Lowell Libson & Jonny Yarker Ltd

We are excited to be showing at the Winter Show again this year. We have put together an exciting group of new acquisitions. Amongst our highlights are a beautiful, unfinished oil study by Joshua Reynolds which demonstrates his technical virtuosity. A group of remarkable works made by one of the most extraordinary outsider artists of the nineteenth century, John Bingley Garland. Garland, a leading figure in the trans-Atlantic salt-cod trade spent some years in Canada where he played a significant role in political and civic life before returning to England. In his retirement he createdhe created a sequence of exceptional collages, combining old master engravings, botanical prints and passages of spiritual poetry he then covered with drips of blood drawn in red India ink. But we are most excited to be bringing a remarkable bust of George Washington.

Massimiliano Ravenna after a model by Giuseppe Ceracchi
Herm portrait bust of George Washington
22 ½ inches; 570 mm
Carved in 1816

Carved in 1816 in Italy, the bust reproduces a model of Washington made from the life by Giuseppe Ceracchi in 1791. This powerful, classical herm is the result of a fascinating series of events: the Italian sculptor Ceracchi visited America fired with enthusiasm for the newly independent nation, he hoped to complete an elaborate monument to the Republic. Ultimately there was little public interest and no funds to complete such a project, but during his two periods of residence in the United States, Ceracchi persuaded many of the leading figures of the American Revolution to sit to him, busts survive of amongst others: Benjamin Franklin (Pennsylvania Academy of Fine Arts), John Jay (Supreme Court, Washington, DC), Thomas Jefferson (Monticello), George Clinton (New York Historical Society), Alexander Hamilton (Crystal Bridges Museum of American Art) and George Washington. Ceracchi retained the ad vivum terracotta of Washington – and the plaster model which had been used to make his only marble version (Metropolitan Museum of Art)- returning to Europe with them in 1794. As early as July 1804, Thomas Jefferson, then the third President of the United States, was corresponding with the American consul at Livorno, Thomas Appleton, keen to secure: ‘the original plaister bust of Genl. Washington from the Sculptor.’ But Jefferson was too late, Ceracchi had already been executed in Paris for his part in a coup against Napoleon. The enterprising Appleton tracked down the model in Bordeaux and commissioned a series of marble replicas from a sculptor in Carrara, Massimiliano Ravenna. Four of these he sold to Tobias Lear, formerly George Washington’s personal secretary. It seems highly likely that this bust is identifiable as one of the four dispatched in 1816 by Appleby to Lear. As such, this bust represents an early and important piece of Washington’s iconography it also offers powerful evidence for the American market for Italian sculpture in the first decades of the nineteenth century.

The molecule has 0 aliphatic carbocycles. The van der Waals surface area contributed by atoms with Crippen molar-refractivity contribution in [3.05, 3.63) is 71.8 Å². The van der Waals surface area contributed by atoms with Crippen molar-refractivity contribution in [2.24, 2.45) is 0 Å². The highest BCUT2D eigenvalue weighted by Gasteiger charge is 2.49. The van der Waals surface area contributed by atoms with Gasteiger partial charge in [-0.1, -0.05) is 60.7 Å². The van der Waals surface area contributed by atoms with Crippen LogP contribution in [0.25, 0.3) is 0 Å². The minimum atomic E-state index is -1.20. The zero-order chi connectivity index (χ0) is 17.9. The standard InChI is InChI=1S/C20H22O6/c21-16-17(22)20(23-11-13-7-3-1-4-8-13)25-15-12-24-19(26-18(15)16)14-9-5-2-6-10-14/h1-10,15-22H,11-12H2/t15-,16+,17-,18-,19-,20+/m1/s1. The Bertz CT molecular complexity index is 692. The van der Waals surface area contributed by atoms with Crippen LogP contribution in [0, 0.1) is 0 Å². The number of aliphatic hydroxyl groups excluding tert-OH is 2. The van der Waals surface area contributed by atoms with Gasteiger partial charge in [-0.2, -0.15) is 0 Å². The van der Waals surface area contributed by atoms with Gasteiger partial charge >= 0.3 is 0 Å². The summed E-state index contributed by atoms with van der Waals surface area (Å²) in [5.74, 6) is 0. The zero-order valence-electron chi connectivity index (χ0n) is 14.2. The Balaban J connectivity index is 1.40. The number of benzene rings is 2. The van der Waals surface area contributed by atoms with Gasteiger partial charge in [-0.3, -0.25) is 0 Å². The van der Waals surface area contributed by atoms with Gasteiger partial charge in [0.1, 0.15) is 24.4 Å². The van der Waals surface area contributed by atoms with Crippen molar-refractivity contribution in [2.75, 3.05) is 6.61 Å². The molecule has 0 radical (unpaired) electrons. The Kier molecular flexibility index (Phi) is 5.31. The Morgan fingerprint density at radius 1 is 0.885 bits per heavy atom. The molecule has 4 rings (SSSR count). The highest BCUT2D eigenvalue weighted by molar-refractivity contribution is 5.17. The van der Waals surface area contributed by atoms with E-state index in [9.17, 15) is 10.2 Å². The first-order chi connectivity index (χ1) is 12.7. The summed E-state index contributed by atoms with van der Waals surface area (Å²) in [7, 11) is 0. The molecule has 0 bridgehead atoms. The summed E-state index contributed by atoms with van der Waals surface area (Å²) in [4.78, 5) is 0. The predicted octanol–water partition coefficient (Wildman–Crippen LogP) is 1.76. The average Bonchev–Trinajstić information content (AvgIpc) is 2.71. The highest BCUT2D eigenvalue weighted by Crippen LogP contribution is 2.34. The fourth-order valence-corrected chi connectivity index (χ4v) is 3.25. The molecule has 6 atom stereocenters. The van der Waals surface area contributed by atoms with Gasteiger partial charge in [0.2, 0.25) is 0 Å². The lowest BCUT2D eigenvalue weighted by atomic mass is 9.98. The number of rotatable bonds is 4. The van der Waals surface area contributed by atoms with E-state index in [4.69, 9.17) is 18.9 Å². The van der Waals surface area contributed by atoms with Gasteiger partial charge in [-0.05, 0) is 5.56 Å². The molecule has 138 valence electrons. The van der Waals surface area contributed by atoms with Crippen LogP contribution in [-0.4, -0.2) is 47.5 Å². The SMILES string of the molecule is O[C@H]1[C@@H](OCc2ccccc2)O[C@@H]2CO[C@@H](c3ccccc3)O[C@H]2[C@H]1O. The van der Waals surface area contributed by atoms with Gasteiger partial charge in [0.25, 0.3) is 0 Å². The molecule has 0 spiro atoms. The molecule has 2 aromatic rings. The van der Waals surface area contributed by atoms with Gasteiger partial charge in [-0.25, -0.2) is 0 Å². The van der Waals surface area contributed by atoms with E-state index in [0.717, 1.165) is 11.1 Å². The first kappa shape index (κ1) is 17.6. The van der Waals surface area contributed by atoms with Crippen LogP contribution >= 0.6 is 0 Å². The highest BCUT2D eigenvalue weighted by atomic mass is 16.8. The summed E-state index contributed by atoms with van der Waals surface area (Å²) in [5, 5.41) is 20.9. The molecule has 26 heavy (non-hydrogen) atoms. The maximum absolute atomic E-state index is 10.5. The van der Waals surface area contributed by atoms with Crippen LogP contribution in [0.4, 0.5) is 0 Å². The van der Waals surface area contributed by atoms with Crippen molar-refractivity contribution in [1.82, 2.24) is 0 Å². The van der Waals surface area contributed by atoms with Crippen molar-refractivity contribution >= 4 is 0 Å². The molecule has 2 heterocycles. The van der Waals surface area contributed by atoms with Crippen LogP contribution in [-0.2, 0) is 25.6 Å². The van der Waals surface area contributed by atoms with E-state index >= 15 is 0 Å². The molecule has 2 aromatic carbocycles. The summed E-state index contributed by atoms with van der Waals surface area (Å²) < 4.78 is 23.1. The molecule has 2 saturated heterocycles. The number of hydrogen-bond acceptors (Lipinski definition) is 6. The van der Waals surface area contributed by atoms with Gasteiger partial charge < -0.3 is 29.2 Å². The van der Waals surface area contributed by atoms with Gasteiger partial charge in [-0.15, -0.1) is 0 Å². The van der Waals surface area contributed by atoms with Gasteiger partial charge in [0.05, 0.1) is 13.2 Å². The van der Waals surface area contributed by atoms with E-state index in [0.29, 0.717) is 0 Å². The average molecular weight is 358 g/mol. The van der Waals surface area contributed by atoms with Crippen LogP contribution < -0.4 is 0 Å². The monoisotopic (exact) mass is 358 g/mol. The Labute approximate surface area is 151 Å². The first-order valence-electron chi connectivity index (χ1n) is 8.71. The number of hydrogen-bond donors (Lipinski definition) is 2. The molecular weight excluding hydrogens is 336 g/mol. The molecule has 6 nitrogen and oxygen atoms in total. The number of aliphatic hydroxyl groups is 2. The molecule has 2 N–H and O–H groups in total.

Monday, Wednesday & Friday 12 PM–8 PM
Tuesday & Thursday 12 PM–4:30 PM
Saturday 12 PM–7 PM
Sunday 12 PM–6 PM
Opening Night Party  January 23, 2020
Young Collectors Night  January 30, 2020


Park Avenue Armory
Park Avenue at 67th Street
New York City